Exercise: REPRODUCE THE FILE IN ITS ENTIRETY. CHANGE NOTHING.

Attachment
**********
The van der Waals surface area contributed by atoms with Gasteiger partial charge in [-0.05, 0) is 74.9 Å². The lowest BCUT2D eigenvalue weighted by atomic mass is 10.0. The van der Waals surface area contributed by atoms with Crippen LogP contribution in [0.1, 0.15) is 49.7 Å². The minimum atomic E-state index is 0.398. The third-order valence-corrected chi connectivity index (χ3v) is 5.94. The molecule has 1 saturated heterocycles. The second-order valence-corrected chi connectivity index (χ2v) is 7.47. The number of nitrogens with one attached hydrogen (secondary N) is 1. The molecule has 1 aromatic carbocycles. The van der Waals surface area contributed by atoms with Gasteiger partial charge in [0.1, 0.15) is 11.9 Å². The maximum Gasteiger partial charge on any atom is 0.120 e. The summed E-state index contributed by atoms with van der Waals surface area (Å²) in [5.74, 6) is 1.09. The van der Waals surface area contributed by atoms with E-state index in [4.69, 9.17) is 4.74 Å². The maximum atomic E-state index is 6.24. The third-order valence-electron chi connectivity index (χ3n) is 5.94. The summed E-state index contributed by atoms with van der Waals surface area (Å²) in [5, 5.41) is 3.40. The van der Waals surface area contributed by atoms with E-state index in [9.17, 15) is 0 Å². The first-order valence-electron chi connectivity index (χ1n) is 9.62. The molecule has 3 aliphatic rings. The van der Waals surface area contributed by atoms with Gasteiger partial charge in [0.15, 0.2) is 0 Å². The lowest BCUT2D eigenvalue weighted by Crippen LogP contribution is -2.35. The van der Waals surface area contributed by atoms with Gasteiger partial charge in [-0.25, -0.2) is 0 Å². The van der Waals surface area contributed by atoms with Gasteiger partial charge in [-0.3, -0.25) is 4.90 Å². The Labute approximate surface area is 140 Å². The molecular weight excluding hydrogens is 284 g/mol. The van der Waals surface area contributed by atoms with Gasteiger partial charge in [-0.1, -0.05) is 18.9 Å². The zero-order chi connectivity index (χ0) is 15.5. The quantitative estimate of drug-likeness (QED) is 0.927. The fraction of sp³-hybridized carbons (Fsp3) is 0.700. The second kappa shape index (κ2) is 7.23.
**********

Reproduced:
The van der Waals surface area contributed by atoms with Gasteiger partial charge in [-0.05, 0) is 74.9 Å². The lowest BCUT2D eigenvalue weighted by atomic mass is 10.0. The van der Waals surface area contributed by atoms with Crippen LogP contribution in [0.1, 0.15) is 49.7 Å². The minimum atomic E-state index is 0.398. The third-order valence-corrected chi connectivity index (χ3v) is 5.94. The molecule has 1 saturated heterocycles. The second-order valence-corrected chi connectivity index (χ2v) is 7.47. The number of nitrogens with one attached hydrogen (secondary N) is 1. The molecule has 1 aromatic carbocycles. The van der Waals surface area contributed by atoms with Gasteiger partial charge in [0.1, 0.15) is 11.9 Å². The maximum Gasteiger partial charge on any atom is 0.120 e. The summed E-state index contributed by atoms with van der Waals surface area (Å²) in [5.74, 6) is 1.09. The van der Waals surface area contributed by atoms with E-state index in [4.69, 9.17) is 4.74 Å². The maximum atomic E-state index is 6.24. The third-order valence-electron chi connectivity index (χ3n) is 5.94. The summed E-state index contributed by atoms with van der Waals surface area (Å²) in [5, 5.41) is 3.40. The van der Waals surface area contributed by atoms with E-state index in [9.17, 15) is 0 Å². The first-order valence-electron chi connectivity index (χ1n) is 9.62. The molecule has 3 aliphatic rings. The van der Waals surface area contributed by atoms with Gasteiger partial charge in [0.15, 0.2) is 0 Å². The lowest BCUT2D eigenvalue weighted by Crippen LogP contribution is -2.35. The van der Waals surface area contributed by atoms with Gasteiger partial charge in [-0.25, -0.2) is 0 Å². The van der Waals surface area contributed by atoms with Gasteiger partial charge in [-0.3, -0.25) is 4.90 Å². The Labute approximate surface area is 140 Å². The molecular weight excluding hydrogens is 284 g/mol. The van der Waals surface area contributed by atoms with Gasteiger partial charge in [-0.1, -0.05) is 18.9 Å². The zero-order chi connectivity index (χ0) is 15.5. The quantitative estimate of drug-likeness (QED) is 0.927. The fraction of sp³-hybridized carbons (Fsp3) is 0.700. The second kappa shape index (κ2) is 7.23.